ON THIS PAGE: You will find information about the estimated number of children and teens who will be diagnosed with osteosarcoma each year. You will also read general information on surviving the disease. Remember, survival rates depend on several factors, and no 2 people with cancer are the same. Use the menu to see other pages.
Every person is different, with different factors influencing their risk of being diagnosed with this cancer and the chance of recovery after a diagnosis. It is important to talk with your doctor about any questions you have around the general statistics provided below and what they may mean for your child individually. The original sources for these statistics are provided at the bottom of this page.
How many children and teens are diagnosed with osteosarcoma?
In 2023, an estimated 1,000 people of all ages in the United States will be diagnosed with osteosarcoma. About half of these cases will occur in children and teens.
Osteosarcoma makes up 2% of all cancers in children ages 0 to 14 and 3% of all cancers in teens ages 15 to 19. It is most often diagnosed between the ages of 10 and 30, with most of these diagnoses occurring in teens. However, osteosarcoma can be diagnosed at any age, including in older adults. Around 10% of osteosarcoma is diagnosed in people over age 60.
What is the survival rate for children and teens with osteosarcoma?
There are different types of statistics that can help doctors evaluate a person’s chance of recovery from osteosarcoma. These are called survival statistics. A specific type of survival statistic is called the relative survival rate. It is often used to predict how having cancer may affect life expectancy. Relative survival rate looks at how likely people with osteosarcoma are to survive for a certain amount of time after their initial diagnosis or start of treatment compared to the expected survival of similar people without this cancer.
Example: Here is an example to help explain what a relative survival rate means. Please note this is only an example and not specific to this type of cancer. Let’s assume that the 5-year relative survival rate for a specific type of cancer is 90%. “Percent” means how many out of 100. Imagine there are 1,000 people without cancer, and based on their age and other characteristics, you expect 900 of the 1,000 to be alive in 5 years. Also imagine there are another 1,000 people similar in age and other characteristics as the first 1,000, but they all have the specific type of cancer that has a 5-year survival rate of 90%. This means it is expected that 810 of the people with the specific cancer (90% of 900) will be alive in 5 years.
It is important to remember that statistics on the survival rates for children and teens with osteosarcoma are only an estimate. They cannot tell an individual person if cancer will or will not shorten their life. Instead, these statistics describe trends in groups of people previously diagnosed with the same disease, including specific stages of the disease.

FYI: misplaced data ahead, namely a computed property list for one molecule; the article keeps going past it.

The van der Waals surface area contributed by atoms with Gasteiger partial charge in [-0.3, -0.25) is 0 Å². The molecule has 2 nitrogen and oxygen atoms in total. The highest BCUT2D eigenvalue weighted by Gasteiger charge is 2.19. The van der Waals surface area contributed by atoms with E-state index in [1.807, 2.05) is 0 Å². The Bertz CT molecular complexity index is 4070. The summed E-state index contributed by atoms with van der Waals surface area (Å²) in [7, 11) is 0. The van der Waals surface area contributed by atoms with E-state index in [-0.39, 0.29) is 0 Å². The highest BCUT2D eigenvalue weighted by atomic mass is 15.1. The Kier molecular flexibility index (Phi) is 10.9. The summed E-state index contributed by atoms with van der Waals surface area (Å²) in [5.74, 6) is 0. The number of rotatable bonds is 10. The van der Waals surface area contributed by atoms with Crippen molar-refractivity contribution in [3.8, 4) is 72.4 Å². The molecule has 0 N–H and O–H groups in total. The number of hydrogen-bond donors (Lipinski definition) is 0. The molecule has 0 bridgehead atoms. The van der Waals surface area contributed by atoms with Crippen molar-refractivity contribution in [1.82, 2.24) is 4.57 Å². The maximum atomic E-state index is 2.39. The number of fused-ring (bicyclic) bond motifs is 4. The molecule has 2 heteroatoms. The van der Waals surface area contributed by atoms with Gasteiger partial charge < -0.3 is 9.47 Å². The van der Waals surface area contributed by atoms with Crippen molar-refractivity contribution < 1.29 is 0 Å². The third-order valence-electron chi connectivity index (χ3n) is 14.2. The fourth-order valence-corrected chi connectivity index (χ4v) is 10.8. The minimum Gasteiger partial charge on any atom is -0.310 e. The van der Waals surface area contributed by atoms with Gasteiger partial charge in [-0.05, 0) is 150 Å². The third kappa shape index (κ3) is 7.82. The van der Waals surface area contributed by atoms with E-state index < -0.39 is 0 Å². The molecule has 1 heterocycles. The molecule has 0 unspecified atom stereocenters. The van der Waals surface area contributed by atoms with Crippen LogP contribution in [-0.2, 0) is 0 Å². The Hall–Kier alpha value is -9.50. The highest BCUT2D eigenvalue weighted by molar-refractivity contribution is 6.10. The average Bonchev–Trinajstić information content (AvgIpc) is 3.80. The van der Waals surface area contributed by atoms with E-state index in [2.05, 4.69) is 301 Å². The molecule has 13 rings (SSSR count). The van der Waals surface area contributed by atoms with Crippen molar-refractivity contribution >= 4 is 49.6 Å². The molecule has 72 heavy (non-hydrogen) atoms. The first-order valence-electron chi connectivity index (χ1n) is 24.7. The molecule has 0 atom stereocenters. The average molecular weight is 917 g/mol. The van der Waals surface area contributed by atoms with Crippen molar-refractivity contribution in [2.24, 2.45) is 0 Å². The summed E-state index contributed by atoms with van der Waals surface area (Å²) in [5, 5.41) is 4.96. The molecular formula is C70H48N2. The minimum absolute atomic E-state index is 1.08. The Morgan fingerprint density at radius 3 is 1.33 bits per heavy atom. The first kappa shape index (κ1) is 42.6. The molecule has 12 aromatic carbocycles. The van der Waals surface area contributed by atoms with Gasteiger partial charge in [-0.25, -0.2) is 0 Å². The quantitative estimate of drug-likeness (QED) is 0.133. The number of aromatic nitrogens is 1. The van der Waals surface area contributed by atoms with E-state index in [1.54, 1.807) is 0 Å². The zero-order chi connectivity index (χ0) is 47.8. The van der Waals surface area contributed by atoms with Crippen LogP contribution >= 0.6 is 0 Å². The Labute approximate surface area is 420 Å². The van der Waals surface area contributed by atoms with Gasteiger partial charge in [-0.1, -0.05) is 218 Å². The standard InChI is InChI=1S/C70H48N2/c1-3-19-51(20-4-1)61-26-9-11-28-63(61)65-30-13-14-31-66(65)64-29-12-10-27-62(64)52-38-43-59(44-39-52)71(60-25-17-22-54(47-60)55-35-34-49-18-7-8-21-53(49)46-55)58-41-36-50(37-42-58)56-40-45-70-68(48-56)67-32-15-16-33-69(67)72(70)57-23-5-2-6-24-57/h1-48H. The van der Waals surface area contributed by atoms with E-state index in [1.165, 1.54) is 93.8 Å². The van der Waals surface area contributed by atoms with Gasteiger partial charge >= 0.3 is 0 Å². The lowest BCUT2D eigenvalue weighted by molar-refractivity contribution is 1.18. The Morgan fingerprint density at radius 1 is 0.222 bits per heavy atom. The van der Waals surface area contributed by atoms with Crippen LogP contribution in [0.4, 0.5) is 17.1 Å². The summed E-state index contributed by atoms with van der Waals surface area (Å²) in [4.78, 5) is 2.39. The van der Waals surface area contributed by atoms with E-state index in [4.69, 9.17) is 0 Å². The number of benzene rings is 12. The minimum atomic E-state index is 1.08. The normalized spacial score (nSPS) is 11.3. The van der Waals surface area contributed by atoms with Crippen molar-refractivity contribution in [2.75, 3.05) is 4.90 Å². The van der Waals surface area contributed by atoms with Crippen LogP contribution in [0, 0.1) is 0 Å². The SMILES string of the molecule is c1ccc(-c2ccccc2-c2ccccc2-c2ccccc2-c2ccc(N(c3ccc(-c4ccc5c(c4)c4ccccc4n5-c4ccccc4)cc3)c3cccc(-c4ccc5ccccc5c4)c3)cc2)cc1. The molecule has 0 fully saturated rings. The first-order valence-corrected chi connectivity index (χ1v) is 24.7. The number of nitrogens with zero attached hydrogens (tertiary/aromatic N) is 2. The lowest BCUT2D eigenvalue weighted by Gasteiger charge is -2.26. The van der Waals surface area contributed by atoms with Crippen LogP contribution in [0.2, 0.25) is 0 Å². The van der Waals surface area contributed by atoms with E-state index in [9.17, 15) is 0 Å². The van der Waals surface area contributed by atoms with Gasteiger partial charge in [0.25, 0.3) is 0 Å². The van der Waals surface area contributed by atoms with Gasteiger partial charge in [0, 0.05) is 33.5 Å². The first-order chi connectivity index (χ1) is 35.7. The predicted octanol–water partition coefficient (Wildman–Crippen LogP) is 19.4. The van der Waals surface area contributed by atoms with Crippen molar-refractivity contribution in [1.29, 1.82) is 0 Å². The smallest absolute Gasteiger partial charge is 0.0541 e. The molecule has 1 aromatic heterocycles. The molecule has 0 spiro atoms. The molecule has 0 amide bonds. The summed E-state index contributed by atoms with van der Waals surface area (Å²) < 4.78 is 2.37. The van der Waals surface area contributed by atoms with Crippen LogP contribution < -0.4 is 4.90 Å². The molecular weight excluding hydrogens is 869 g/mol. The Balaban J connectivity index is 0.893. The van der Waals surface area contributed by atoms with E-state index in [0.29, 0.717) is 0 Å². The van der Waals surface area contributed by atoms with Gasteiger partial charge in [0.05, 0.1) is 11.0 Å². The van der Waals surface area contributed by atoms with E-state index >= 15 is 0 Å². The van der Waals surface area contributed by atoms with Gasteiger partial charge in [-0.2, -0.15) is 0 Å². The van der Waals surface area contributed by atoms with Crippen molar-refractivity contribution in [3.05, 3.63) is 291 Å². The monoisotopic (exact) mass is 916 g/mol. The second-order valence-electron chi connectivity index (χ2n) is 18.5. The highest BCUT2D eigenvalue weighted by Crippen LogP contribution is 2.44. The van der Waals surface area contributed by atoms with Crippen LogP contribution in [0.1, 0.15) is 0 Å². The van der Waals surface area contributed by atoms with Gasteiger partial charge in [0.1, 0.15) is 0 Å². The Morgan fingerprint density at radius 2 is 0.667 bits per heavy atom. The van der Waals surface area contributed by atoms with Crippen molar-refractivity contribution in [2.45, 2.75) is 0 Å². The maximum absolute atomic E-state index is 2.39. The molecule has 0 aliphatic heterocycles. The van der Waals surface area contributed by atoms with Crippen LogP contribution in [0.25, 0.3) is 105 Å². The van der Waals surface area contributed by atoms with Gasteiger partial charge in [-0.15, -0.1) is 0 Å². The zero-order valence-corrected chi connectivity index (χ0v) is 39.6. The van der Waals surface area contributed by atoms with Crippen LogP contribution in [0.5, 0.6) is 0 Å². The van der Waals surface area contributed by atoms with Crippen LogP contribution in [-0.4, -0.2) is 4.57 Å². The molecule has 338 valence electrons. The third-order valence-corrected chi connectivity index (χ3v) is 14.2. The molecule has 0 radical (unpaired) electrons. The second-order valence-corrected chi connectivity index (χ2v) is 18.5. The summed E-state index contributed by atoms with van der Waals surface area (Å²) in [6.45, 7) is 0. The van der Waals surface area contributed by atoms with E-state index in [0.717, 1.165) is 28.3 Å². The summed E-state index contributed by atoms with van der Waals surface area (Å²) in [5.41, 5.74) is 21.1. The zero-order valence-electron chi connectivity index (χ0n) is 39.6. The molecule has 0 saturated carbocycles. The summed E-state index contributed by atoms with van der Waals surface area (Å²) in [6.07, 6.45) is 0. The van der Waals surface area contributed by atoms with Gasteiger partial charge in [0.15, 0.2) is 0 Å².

The 5-year relative survival rate for children ages 0 to 14 with osteosarcoma is 69%. For teens ages 15 to 19, the 5-year relative survival rate is 67%.
The survival rates for osteosarcoma vary based on several factors. These include the stage of cancer, a person’s age and general health, and how well the treatment plan works. Other factors that can affect outcomes include the type and subtype of the cancer.
If osteosarcoma is diagnosed and treated before it can be detected outside the area where it started, the 5-year relative survival rate for people of all ages is 76%. If the cancer has spread outside of the bones and into the regional lymph nodes, the 5-year relative survival rate is 64%. If the cancer has spread to distant parts of the body, the 5-year relative survival rate is 24%.
Experts measure relative survival rate statistics for children and teens with osteosarcoma every 5 years. This means the estimate may not reflect the results of advancements in how osteosarcoma is diagnosed or treated from the last 5 years. Talk with your child’s doctor if you have any questions about this information. Learn more about understanding statistics.
Statistics adapted from the American Cancer Society website and Seigel R, et al.: Cancer Statistics 2023. CA: A Cancer Journal for Clinicians. 2023 Jan; 73(1):17–48. doi/full/10.3322/caac.21763. (All sources accessed March 2023.)
The next section in this guide is Medical Illustrations. It offers a drawing of the body parts often affected by osteosarcoma. Use the menu to choose a different section to read in this guide.